approach, which replicatesthe dynamics of the WikiLeaks attack, en-deavors to create a relatively procedure-free context for designating sites as legal-ly suspect actors, while making critical ser-vice providers immune from responsibil-ity for any action they take by denyingtechnical, payment, and business processsystems to targeted sites. Together, theseelements form the basis for extralegalattacks on critical services, thereby creat-ing a shortcut to shutting down allegedlyoffending sites. The insinuation of illegal-ity creates the basis for public pressure onthe service providers to deny service; im-munity replicates the legal void that allowsservice-provider action well beyond any-thing a court would have ordered.Combining denial-of-payment systemswith the use of extrajudicial mechanismsand private party enforcement appears toextend basic techniques developed in thewar on terrorism into the civilian domain.It represents a new threat not only to thenetworked commons, but to the veryfoundations of the rule of law in the Unit-ed States.
n November 28, 2010, WikiLeaks, incooperation with
The New York Times
, the
 Der Spiegel
 Le Monde
, and
 El País
,began to release a set of leaked U.S. em-bassy cables. The following is a condensedversion of a detailed and fully document-ed event study of the response to that dis-closure.
WikiLeaks, a site dedicated tomaking materials leaked by whistleblow-ers public, had published a series of itemsfrom the Pentagon and the State Depart-ment between April and November 2010.The ½rst release, a video showing Ameri-can helicopters shooting a Reuters pho-tographer and his driver, exposed previ-ously hidden collateral damage incurredin the pursuit of insurgents. The video wasfollowed by the release of thousands of warlogs in which ½eld commanders describedconditions on the ground in Afghanistanand Iraq. The disclosures were initially de-scribed by the administration as highly
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 A New Public- PrivateThreatto the InternetCommons Dædalus, the Journal ofthe American Academy of Arts & Sciences
damaging to the security of troops andhuman rights workers, but as time passed,formal Pentagon assessments sent toCongress suggested that no such harmhad occurred.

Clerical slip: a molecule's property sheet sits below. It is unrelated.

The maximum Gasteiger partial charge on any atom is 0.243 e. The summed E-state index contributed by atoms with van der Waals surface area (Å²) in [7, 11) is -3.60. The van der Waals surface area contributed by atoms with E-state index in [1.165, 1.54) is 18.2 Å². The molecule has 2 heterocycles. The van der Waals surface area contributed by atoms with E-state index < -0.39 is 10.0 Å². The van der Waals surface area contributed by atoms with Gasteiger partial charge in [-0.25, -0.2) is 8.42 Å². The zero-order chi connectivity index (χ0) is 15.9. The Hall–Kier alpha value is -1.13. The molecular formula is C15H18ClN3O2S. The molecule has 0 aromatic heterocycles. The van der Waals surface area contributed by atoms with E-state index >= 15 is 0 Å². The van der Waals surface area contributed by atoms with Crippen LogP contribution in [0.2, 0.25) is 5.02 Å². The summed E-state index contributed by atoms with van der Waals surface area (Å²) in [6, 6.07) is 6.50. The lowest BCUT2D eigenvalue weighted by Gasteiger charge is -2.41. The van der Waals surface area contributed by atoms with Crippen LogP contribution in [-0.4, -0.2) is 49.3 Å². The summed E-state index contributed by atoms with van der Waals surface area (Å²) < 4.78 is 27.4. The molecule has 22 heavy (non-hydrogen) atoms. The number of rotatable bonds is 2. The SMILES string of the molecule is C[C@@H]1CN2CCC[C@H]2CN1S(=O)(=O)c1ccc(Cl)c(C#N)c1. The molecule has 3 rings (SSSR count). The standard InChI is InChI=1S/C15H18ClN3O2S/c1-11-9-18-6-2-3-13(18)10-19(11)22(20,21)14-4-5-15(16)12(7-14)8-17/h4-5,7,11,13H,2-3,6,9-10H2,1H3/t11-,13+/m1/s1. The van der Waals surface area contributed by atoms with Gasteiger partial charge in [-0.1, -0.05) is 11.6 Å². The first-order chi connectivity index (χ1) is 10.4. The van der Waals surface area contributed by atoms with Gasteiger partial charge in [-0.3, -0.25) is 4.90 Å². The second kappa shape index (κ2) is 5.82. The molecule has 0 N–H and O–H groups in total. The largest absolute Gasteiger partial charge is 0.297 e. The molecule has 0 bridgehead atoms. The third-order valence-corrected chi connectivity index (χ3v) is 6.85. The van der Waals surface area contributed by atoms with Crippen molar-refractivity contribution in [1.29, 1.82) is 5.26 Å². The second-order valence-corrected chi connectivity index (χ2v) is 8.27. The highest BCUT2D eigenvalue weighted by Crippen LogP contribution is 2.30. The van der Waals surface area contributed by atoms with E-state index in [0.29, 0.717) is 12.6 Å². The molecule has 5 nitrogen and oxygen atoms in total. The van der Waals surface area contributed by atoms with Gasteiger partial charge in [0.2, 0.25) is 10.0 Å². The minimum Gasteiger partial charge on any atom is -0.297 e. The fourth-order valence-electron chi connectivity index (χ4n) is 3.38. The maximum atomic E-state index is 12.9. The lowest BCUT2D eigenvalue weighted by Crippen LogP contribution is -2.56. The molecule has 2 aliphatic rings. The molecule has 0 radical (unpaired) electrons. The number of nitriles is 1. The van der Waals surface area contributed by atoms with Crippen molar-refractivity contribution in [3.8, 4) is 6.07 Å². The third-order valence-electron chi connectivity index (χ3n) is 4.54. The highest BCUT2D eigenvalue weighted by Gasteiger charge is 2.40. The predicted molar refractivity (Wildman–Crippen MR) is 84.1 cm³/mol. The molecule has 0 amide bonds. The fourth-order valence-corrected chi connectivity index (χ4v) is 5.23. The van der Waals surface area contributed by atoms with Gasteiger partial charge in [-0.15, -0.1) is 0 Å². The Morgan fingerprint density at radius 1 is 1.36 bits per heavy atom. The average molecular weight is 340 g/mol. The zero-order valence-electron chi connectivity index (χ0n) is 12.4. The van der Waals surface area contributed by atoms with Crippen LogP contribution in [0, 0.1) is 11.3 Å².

On November 28, Wiki-Leaks and its traditional-media partnersbegan to release documents selected froma cache of about 250,000 classi½ed cablesthat U.S. embassies around the world hadsent to the State Department. In late No-vember and December they published,in redacted form, a few hundred of thesecables. WikiLeaks’s decision to publish thematerials, including when and how theywere published, was protected by FirstAmendment law. Indeed, precedents es-tablished at least as far back as the
 Pen-tagon Papers
case support the propositionthat a U.S. court would not have orderedremoval or suppression of the documents,nor would it have accepted a criminal pros-ecution of WikiLeaks or any of its editorsand writers.
Despite the constitutional privilege thatallowed WikiLeaks to publish the leakeddocuments, American political ½gureswidely denounced the disclosures. More-over, critics appeared to blame only Wiki-Leaks, even though traditional outlets suchas
The New York Times
were providing ac-cess to the same cables, and in the sameform. The most effective critic, Chairmanof the Senate Homeland Security Com-mittee Senator Joseph Lieberman, urgedcompanies providing services to Wiki-Leaks to cease doing so. Senator Lieber-man issued his call on December 1, 2010,following a well-crafted letter from theState Department to WikiLeaks sent No-vember 27, 2010. That letter did not takethe legally indefensible position that Wiki-Leaks itself had broken the law. Instead,it correctly asserted that the law had beenbroken (by someone), insinuating thatWikiLeaks was the offending party. Notsurprisingly, implicated service providerswere among those who misread the let-ter. In a critical move, PayPal discontin-ued its service to WikiLeaks; a vice pres-ident of the ½rm, commenting publicly,pointed to the November 27 letter, not toSenator Lieberman’s call, as the reasonthat PayPal believed WikiLeaks had bro-ken the law, thus triggering the ½rm’s de-cision to stop payment service to Wiki-Leaks.
The State Department letter wascomplemented by a series of public state-ments that tried to frame WikiLeaks’s em-bassy cable release as international ter-rorism. Secretary of State Hillary Clintoncalled the release of the cables “an attackon the international community.” VicePresident Joseph Biden explicitly statedthat Julian Assange, the founder of Wiki-Leaks, was “more like a high-tech terror-ist than the Pentagon Papers.” SenatorDianne Feinstein wrote a
Wall Street Jour-nal
editorial calling for Assange’s pros-ecution under the Espionage Act. Someright-wing politicians simply called forhis assassination on the model of U.S.targeted killings against Taliban and AlQaeda leaders.
Against the backdrop of this massivepublic campaign against WikiLeaks, Sen-ator Lieberman’s December 1 public ap-peal was immediately followed by a seriesof service denials:
December 1:
Amazon removesWikiLeaks materials from its cloud-storage facility.
WikiLeaks moves stor-ageto
in France.
December 2:
, the
registrar serving the WikiLeaks.org do-main, stops pointing the domain nameto WikiLeaks’s server.
WikiLeaks uses nu-meric
addresses updated throughTwitter and begins to rely more heav-ily on WikiLeaks.ch
as well ason mirroring by various volunteersthroughout the Net.